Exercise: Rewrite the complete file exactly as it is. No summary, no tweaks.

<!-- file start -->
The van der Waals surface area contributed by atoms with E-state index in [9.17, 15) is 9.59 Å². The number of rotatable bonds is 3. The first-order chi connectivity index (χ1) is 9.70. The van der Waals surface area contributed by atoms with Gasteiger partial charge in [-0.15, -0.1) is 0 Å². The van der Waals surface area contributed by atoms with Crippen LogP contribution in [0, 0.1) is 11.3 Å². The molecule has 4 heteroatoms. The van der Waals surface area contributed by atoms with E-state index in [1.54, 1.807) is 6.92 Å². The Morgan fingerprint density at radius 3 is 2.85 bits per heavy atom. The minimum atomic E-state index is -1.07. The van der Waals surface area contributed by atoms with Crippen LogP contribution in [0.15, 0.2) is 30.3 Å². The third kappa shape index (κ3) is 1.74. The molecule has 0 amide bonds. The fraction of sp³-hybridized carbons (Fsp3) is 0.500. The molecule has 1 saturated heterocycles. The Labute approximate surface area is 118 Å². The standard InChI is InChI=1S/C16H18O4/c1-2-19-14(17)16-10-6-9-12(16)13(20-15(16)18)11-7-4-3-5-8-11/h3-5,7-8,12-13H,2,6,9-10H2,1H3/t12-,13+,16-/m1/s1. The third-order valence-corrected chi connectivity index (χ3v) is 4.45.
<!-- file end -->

The van der Waals surface area contributed by atoms with E-state index in [9.17, 15) is 9.59 Å². The number of rotatable bonds is 3. The first-order chi connectivity index (χ1) is 9.70. The van der Waals surface area contributed by atoms with Gasteiger partial charge in [-0.15, -0.1) is 0 Å². The van der Waals surface area contributed by atoms with Crippen LogP contribution in [0, 0.1) is 11.3 Å². The molecule has 4 heteroatoms. The van der Waals surface area contributed by atoms with E-state index in [1.54, 1.807) is 6.92 Å². The Morgan fingerprint density at radius 3 is 2.85 bits per heavy atom. The minimum atomic E-state index is -1.07. The van der Waals surface area contributed by atoms with Crippen LogP contribution in [0.15, 0.2) is 30.3 Å². The third kappa shape index (κ3) is 1.74. The molecule has 0 amide bonds. The fraction of sp³-hybridized carbons (Fsp3) is 0.500. The molecule has 1 saturated heterocycles. The Labute approximate surface area is 118 Å². The standard InChI is InChI=1S/C16H18O4/c1-2-19-14(17)16-10-6-9-12(16)13(20-15(16)18)11-7-4-3-5-8-11/h3-5,7-8,12-13H,2,6,9-10H2,1H3/t12-,13+,16-/m1/s1. The third-order valence-corrected chi connectivity index (χ3v) is 4.45.